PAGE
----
This has transformed the leadership development industry, which loves to talk about digital leadership, has given us all a lot of fun work to do building new tools and models for teams.

Annual Reviews Still Widely Used Despite Being “Universally Despised”

The age-old world of performance management continues to evolve. Companies now realize that once-a- year reviews are not enough, and many companies have implemented check-ins, continuous feedback, agile and open goals, OKRs, and development planning that take place on a regular basis. To complement this change, we have an enormous new market of learning experience platforms, virtual reality learning systems, micro-learning tools, and lots of learning “in the flow of work” so we can develop ourselves at any time of the day.

The latest research by Bersin actually shows that 96% of companies still do annual reviews, despite all the talk about continuous feedback, and the process is still “universally despised” with a net promoter score of -60.15 I think we have over-rotated toward technology, believing that new tools would solve the issue of management behavior.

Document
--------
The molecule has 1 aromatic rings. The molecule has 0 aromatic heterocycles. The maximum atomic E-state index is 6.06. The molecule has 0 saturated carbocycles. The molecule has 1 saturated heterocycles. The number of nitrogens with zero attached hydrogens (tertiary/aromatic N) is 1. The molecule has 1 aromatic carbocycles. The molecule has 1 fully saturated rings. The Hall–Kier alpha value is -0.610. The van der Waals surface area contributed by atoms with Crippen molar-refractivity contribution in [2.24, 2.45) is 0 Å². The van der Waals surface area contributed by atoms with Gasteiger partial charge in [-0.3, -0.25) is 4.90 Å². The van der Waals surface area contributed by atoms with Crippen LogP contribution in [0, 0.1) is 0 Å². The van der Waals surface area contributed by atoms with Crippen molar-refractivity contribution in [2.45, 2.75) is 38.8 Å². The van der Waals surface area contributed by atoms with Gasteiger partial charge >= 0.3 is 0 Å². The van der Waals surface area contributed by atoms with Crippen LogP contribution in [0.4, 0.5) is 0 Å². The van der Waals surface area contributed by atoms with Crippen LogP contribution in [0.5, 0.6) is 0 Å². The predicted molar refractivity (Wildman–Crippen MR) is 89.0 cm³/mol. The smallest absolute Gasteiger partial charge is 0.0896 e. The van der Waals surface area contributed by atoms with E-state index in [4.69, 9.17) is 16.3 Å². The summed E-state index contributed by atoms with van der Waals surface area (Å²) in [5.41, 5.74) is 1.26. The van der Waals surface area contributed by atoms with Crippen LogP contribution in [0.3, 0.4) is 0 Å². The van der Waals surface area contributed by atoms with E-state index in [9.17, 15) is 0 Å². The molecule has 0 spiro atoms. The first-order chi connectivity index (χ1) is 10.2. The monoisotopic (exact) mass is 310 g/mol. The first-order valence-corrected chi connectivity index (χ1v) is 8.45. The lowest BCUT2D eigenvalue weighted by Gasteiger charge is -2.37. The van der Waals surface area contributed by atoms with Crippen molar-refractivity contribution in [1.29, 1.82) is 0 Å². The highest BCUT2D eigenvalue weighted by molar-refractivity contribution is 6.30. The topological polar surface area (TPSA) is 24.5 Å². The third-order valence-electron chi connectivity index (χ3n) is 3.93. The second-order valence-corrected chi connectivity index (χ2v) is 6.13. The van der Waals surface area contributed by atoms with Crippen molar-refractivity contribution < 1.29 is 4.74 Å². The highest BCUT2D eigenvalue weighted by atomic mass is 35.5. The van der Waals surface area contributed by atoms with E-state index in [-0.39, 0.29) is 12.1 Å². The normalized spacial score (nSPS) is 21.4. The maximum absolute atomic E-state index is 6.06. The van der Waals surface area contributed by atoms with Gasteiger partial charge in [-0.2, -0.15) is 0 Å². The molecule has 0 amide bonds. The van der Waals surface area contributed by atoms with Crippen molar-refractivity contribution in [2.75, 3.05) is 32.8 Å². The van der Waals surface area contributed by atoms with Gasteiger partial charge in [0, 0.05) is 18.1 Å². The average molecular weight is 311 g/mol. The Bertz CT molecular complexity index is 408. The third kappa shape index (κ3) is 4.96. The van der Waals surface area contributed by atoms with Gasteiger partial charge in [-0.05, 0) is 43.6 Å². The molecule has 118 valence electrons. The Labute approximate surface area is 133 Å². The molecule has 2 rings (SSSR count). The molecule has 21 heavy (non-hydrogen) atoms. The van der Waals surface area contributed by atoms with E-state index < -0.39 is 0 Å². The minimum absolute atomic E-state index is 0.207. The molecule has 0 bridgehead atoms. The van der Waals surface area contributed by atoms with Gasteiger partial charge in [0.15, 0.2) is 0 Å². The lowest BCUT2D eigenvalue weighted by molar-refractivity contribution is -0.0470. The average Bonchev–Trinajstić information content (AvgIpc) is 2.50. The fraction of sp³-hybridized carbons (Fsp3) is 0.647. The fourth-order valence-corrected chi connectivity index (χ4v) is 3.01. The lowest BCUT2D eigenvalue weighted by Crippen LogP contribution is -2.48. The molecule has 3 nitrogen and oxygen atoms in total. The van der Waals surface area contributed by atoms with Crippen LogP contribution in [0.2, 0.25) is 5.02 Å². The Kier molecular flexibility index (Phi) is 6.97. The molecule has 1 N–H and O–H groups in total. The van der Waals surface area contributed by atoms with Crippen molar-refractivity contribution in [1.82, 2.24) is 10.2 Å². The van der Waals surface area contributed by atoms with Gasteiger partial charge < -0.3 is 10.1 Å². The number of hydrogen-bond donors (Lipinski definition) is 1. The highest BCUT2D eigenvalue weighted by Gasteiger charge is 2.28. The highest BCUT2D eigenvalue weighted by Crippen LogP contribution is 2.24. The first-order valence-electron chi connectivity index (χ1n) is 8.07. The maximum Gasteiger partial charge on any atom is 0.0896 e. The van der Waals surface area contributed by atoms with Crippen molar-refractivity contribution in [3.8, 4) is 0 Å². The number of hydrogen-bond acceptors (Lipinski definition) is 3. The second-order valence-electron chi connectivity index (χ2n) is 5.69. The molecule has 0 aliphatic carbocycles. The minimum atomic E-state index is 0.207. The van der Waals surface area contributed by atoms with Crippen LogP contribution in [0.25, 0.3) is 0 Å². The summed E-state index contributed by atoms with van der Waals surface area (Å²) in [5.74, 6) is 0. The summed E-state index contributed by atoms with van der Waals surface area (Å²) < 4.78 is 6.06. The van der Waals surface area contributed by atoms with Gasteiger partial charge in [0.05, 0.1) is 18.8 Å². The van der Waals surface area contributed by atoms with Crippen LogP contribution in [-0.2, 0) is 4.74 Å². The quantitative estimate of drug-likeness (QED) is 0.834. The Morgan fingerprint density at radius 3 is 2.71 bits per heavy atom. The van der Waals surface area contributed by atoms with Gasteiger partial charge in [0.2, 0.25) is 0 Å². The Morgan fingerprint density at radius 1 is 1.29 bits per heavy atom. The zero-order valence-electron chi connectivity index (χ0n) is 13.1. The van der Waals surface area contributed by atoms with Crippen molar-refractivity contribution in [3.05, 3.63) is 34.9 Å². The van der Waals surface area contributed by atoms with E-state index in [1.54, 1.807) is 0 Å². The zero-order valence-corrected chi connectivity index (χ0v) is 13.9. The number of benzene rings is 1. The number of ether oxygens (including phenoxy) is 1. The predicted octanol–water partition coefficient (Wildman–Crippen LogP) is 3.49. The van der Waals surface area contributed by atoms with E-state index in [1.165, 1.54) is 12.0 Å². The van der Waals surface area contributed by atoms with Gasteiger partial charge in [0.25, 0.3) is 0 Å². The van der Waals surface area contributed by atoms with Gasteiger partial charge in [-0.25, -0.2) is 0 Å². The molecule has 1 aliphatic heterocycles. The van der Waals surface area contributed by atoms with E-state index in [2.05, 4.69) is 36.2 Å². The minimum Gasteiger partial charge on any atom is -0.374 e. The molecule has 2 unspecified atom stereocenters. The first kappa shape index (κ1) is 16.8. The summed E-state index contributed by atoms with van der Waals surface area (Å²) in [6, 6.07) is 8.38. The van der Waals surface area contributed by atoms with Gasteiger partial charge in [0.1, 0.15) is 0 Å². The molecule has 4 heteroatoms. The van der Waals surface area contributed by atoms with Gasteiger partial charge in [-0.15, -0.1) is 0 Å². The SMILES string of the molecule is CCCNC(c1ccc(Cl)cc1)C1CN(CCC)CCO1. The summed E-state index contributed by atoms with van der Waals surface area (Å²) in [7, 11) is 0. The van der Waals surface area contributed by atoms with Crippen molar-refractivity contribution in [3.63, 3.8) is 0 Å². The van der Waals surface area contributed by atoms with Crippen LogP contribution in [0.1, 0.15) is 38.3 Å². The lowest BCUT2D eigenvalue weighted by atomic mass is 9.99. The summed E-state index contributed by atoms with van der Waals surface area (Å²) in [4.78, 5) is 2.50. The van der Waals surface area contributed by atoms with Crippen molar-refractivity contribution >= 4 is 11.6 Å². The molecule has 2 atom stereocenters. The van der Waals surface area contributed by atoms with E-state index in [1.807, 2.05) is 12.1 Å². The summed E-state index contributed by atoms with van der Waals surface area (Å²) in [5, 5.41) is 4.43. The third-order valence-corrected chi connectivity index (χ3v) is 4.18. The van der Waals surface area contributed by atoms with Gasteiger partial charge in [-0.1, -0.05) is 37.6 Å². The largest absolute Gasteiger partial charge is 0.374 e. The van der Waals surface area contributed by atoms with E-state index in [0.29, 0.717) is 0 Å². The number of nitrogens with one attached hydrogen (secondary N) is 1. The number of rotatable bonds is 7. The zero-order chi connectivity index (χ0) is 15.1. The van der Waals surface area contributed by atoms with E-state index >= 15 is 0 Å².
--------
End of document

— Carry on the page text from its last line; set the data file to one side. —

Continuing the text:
Now we are in an era of truly teaching leaders how to coach, develop, and listen to their people.

Diversity & Inclusion Still Top of Agenda for HR Teams

The topics of diversity and inclusion have now reached the CEO, making HR’s job in this area harder than ever. Every company has built-in bias (by nature, the founders bring their own biases to every business), yet CEOs and HR leaders are now being held accountable for transparent diversity metrics, fair pay, transparent pay by level, and ever-more data about how their metrics compare with their peers. This scrutiny will grow in the next decade, forcing companies to continually to invest in this area.

There are some amazing technologies to help address diversity and inclusion challenges, ranging from software that “de-biases” job descriptions to finding discrimination in interviews and promotions to pointing out pay inequity. But it’s still a tough slog. I believe fairness, diversity, and inclusion should stay at the top of the agenda for all HR organizations this year because of its importance to employees and the business itself.

Issues related to harassment and mistreatment of employees also continue to surface. Not only do women suffer from poor treatment, but many companies also inadvertently discriminate against older people, people of different cultures, and many other groups. In the old days, this was accepted practice; today harassment and discrimination are being inspected through the microscopic lens of the internet. I believe companies that learn to harness the talents of a multigenerational, multi-cultural workforce will far outperform those that don’t, especially if the economy turns south.